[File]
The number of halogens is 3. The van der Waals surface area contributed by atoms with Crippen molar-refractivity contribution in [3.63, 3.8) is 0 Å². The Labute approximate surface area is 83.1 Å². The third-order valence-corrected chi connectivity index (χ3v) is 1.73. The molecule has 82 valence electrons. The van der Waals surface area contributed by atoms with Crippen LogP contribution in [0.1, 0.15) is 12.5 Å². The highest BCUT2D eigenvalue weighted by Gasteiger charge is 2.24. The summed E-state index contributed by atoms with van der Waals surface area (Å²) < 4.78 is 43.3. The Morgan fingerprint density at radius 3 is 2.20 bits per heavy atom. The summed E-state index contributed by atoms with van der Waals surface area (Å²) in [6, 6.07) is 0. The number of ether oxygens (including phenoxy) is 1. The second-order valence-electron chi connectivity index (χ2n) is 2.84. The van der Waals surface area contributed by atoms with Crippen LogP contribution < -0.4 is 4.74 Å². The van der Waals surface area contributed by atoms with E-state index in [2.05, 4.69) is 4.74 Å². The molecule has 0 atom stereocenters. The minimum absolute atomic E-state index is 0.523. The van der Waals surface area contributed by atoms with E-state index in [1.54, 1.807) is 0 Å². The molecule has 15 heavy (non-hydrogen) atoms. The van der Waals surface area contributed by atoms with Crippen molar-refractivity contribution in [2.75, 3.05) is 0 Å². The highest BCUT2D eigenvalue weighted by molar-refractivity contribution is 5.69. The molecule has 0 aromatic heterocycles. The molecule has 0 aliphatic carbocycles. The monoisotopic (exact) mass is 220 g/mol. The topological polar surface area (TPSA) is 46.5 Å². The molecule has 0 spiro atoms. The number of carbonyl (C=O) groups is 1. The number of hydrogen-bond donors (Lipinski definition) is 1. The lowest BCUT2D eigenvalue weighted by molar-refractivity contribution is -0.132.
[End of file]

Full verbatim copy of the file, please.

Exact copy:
The number of halogens is 3. The van der Waals surface area contributed by atoms with Crippen molar-refractivity contribution in [3.63, 3.8) is 0 Å². The Labute approximate surface area is 83.1 Å². The third-order valence-corrected chi connectivity index (χ3v) is 1.73. The molecule has 82 valence electrons. The van der Waals surface area contributed by atoms with Crippen LogP contribution in [0.1, 0.15) is 12.5 Å². The highest BCUT2D eigenvalue weighted by Gasteiger charge is 2.24. The summed E-state index contributed by atoms with van der Waals surface area (Å²) < 4.78 is 43.3. The Morgan fingerprint density at radius 3 is 2.20 bits per heavy atom. The summed E-state index contributed by atoms with van der Waals surface area (Å²) in [6, 6.07) is 0. The number of ether oxygens (including phenoxy) is 1. The second-order valence-electron chi connectivity index (χ2n) is 2.84. The van der Waals surface area contributed by atoms with Crippen LogP contribution < -0.4 is 4.74 Å². The van der Waals surface area contributed by atoms with E-state index in [2.05, 4.69) is 4.74 Å². The molecule has 0 atom stereocenters. The minimum absolute atomic E-state index is 0.523. The van der Waals surface area contributed by atoms with E-state index in [1.54, 1.807) is 0 Å². The molecule has 15 heavy (non-hydrogen) atoms. The van der Waals surface area contributed by atoms with Crippen molar-refractivity contribution in [2.75, 3.05) is 0 Å². The highest BCUT2D eigenvalue weighted by molar-refractivity contribution is 5.69. The molecule has 0 aromatic heterocycles. The molecule has 0 aliphatic carbocycles. The monoisotopic (exact) mass is 220 g/mol. The topological polar surface area (TPSA) is 46.5 Å². The molecule has 0 spiro atoms. The number of carbonyl (C=O) groups is 1. The number of hydrogen-bond donors (Lipinski definition) is 1. The lowest BCUT2D eigenvalue weighted by molar-refractivity contribution is -0.132.